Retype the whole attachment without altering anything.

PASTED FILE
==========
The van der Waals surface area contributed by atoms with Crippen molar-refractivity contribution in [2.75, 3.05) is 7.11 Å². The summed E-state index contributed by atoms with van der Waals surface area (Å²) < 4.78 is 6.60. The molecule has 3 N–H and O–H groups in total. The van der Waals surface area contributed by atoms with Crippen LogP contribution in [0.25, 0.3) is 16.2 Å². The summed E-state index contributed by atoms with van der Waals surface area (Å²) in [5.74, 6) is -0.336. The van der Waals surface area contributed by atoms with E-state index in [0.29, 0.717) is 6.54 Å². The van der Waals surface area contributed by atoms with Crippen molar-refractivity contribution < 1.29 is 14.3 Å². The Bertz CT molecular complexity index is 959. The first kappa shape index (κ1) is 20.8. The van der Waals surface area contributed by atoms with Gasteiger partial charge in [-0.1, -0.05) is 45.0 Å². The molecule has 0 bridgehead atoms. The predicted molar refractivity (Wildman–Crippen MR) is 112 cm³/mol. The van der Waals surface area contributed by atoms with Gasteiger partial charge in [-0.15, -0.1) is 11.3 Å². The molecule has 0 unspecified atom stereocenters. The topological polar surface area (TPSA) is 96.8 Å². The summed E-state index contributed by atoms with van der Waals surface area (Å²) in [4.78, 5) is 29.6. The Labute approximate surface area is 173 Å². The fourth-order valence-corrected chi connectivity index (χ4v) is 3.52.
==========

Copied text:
The van der Waals surface area contributed by atoms with Crippen molar-refractivity contribution in [2.75, 3.05) is 7.11 Å². The summed E-state index contributed by atoms with van der Waals surface area (Å²) < 4.78 is 6.60. The molecule has 3 N–H and O–H groups in total. The van der Waals surface area contributed by atoms with Crippen LogP contribution in [0.25, 0.3) is 16.2 Å². The summed E-state index contributed by atoms with van der Waals surface area (Å²) in [5.74, 6) is -0.336. The van der Waals surface area contributed by atoms with E-state index in [0.29, 0.717) is 6.54 Å². The van der Waals surface area contributed by atoms with Crippen molar-refractivity contribution < 1.29 is 14.3 Å². The Bertz CT molecular complexity index is 959. The first kappa shape index (κ1) is 20.8. The van der Waals surface area contributed by atoms with Gasteiger partial charge in [-0.1, -0.05) is 45.0 Å². The molecule has 0 bridgehead atoms. The predicted molar refractivity (Wildman–Crippen MR) is 112 cm³/mol. The van der Waals surface area contributed by atoms with Gasteiger partial charge in [-0.15, -0.1) is 11.3 Å². The molecule has 0 unspecified atom stereocenters. The topological polar surface area (TPSA) is 96.8 Å². The summed E-state index contributed by atoms with van der Waals surface area (Å²) in [4.78, 5) is 29.6. The Labute approximate surface area is 173 Å². The fourth-order valence-corrected chi connectivity index (χ4v) is 3.52.